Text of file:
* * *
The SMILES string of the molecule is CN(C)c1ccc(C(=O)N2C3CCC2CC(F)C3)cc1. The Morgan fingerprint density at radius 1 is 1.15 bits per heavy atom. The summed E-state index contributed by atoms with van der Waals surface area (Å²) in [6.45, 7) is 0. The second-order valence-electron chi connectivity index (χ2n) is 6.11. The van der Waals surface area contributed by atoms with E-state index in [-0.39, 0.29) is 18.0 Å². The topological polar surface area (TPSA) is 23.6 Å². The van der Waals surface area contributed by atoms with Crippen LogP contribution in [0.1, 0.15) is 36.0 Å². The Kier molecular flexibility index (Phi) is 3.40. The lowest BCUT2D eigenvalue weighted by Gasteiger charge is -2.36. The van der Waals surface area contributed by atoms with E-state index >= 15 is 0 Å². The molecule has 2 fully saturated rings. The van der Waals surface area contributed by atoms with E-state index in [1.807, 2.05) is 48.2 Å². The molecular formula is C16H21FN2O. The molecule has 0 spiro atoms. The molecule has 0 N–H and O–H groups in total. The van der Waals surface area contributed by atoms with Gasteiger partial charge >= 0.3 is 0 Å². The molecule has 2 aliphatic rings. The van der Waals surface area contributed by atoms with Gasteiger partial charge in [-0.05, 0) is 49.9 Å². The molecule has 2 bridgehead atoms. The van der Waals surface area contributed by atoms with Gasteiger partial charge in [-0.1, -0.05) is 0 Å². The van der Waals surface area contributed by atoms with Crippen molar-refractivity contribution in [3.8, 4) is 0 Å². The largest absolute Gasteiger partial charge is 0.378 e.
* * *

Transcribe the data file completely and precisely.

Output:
The SMILES string of the molecule is CN(C)c1ccc(C(=O)N2C3CCC2CC(F)C3)cc1. The Morgan fingerprint density at radius 1 is 1.15 bits per heavy atom. The summed E-state index contributed by atoms with van der Waals surface area (Å²) in [6.45, 7) is 0. The second-order valence-electron chi connectivity index (χ2n) is 6.11. The van der Waals surface area contributed by atoms with E-state index in [-0.39, 0.29) is 18.0 Å². The topological polar surface area (TPSA) is 23.6 Å². The van der Waals surface area contributed by atoms with Crippen LogP contribution in [0.1, 0.15) is 36.0 Å². The Kier molecular flexibility index (Phi) is 3.40. The lowest BCUT2D eigenvalue weighted by Gasteiger charge is -2.36. The van der Waals surface area contributed by atoms with E-state index >= 15 is 0 Å². The molecule has 2 fully saturated rings. The van der Waals surface area contributed by atoms with E-state index in [1.807, 2.05) is 48.2 Å². The molecular formula is C16H21FN2O. The molecule has 0 spiro atoms. The molecule has 0 N–H and O–H groups in total. The van der Waals surface area contributed by atoms with Gasteiger partial charge >= 0.3 is 0 Å². The molecule has 2 aliphatic rings. The van der Waals surface area contributed by atoms with Gasteiger partial charge in [-0.05, 0) is 49.9 Å². The molecule has 2 bridgehead atoms. The van der Waals surface area contributed by atoms with Gasteiger partial charge in [-0.1, -0.05) is 0 Å². The van der Waals surface area contributed by atoms with Crippen molar-refractivity contribution in [3.8, 4) is 0 Å². The largest absolute Gasteiger partial charge is 0.378 e.